Dexter Gordon is universally revered by saxophonists for his muscular sound. He is equally effective on ballads, blues, and fast tempos.
His Blue Note LP One Flight Up includes a fine reading of the Jimmy Van Heusen ballad “Darn That Dream” on which he dexterously employs a device favored by Charlie Parker. This maneuver involves momentarily raising the key a half-step and inferring a ii-V progression in that key.
Here are two instances in which Dexter deftly employs that ploy. As anyone who has ever tried to transcribe his solos knows, one of the hallmarks of Dexter’s style is his unique approach to rhythm. While his languid phrasing is pure joy to hear, it’s a nightmare to transcribe. I have greatly simplified the rhythm in these two examples, focusing instead on the pitches Dexter chose for the brief modulation. Continue reading “Darn That Dexter!”
Have you ever had difficulty playing a tune, even though it presented no obvious technical hurdles? Perhaps the problem lies in a hidden harmonic riddle, which, when solved, will unlock your understanding of the song and make it easier to play and to remember.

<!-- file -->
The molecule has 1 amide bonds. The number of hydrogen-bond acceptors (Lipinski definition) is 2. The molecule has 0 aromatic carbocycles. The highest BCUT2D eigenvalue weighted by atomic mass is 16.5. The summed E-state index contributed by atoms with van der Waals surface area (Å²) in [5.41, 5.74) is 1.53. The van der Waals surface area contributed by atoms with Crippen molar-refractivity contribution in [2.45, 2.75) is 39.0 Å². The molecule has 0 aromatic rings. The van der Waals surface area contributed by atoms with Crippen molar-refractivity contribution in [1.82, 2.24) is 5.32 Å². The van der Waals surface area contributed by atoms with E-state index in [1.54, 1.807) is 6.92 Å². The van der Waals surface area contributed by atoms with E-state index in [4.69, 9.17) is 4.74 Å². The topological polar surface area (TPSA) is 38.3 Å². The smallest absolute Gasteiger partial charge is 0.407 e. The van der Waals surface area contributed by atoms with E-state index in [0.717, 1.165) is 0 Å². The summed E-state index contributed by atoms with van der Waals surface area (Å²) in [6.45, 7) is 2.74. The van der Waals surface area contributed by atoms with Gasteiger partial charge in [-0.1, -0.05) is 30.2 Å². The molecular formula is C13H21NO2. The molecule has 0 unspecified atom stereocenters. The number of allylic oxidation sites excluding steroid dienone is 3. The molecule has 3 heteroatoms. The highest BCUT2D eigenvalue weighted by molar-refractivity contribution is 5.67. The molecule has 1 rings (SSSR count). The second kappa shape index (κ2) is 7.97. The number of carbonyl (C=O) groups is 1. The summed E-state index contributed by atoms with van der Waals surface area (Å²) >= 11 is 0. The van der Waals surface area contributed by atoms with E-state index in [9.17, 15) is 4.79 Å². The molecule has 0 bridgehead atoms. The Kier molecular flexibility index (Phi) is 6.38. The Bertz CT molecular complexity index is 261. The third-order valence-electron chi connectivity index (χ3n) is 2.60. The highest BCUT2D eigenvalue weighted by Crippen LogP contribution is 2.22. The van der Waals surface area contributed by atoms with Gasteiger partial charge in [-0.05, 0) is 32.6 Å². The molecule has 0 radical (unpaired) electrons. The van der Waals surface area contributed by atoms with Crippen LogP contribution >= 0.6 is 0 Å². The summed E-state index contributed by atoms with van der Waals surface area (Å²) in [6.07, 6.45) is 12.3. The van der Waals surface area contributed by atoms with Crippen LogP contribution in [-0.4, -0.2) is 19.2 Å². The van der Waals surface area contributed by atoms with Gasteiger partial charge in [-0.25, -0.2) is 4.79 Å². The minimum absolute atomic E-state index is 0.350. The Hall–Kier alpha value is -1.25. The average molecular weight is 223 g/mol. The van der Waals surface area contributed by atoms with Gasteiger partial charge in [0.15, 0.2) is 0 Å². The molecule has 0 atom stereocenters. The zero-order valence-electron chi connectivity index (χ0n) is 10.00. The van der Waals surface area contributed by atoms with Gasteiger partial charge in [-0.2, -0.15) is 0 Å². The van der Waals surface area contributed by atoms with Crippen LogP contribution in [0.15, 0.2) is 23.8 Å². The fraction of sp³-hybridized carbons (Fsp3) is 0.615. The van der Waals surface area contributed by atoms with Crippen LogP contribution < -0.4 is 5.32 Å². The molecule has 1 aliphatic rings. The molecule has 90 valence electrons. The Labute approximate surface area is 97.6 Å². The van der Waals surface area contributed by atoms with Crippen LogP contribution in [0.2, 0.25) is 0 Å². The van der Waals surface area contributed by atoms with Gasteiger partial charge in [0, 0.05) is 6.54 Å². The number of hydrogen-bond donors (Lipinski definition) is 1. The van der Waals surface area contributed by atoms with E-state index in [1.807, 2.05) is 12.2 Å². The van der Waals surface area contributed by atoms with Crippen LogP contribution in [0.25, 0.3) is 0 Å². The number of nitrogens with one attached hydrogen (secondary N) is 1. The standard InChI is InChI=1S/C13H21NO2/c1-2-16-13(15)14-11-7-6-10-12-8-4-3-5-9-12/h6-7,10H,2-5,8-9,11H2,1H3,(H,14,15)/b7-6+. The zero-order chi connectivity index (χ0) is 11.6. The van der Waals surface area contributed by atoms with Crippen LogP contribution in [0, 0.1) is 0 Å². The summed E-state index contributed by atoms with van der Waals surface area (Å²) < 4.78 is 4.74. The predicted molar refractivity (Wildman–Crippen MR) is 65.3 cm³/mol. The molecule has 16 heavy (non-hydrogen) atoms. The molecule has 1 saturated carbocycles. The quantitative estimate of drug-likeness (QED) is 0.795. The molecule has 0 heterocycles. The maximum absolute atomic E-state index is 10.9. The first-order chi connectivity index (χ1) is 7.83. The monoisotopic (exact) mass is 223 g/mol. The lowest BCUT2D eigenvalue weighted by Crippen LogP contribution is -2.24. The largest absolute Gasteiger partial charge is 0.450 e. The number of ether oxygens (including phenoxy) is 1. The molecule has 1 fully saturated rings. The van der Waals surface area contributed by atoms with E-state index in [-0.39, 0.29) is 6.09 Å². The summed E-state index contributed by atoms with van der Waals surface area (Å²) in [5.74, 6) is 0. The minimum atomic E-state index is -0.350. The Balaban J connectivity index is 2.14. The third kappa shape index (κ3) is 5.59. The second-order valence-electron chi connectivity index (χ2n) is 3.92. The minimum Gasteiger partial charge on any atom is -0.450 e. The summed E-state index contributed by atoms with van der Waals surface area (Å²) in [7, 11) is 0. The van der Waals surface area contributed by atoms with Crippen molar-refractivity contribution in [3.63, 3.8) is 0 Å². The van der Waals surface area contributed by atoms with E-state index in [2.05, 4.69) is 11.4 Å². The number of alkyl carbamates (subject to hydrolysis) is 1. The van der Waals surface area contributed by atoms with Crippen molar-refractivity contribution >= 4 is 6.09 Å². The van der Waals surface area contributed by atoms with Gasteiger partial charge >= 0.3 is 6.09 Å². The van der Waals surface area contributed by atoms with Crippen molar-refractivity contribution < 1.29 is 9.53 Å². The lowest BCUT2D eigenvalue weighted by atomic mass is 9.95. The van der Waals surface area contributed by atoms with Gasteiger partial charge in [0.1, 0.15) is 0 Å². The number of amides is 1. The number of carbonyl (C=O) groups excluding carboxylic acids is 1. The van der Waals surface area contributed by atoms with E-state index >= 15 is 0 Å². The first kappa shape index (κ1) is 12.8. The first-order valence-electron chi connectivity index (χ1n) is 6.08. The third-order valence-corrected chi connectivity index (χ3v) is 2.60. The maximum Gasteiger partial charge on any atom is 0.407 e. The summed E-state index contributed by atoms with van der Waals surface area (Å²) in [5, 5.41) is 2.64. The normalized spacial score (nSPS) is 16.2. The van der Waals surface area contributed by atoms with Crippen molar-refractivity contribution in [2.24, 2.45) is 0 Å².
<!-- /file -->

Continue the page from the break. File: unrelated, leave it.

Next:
At a recent gig, pianist Mark Schecter called off Dizzy Gillespie’s “Groovin’ High.” Although Storyville used to play the song, it still made me stumble. However, after deciphering its harmonic implications, playing it became simple.
Here’s how to solve a riddle like that.
Continue reading “Why Is This Tune So Hard To Memorize?”
Cannonball Adderley’s solo on “The Way You Look Tonight” is an amazing tourdeforce! He blazes through an entire chorus in 53 seconds. But, if you play this solo** at half speed, it is as melodic as a Johnny Hodges invention. Played in concert F, it is written for alto sax in D major. In this key, the bridge modulates to F major. However, the wonderful phrase shown below actually begins in G minor and ends in F major. Try playing this lick in all 12 keys. It works well over a II-V change. If you cannot figure it out on your own, email me for a free chart of the lick in all 12 keys.
** This solo is found in “The Julian Cannonball Adderley Collection” edited by Tim Price, published by Hal Leonard.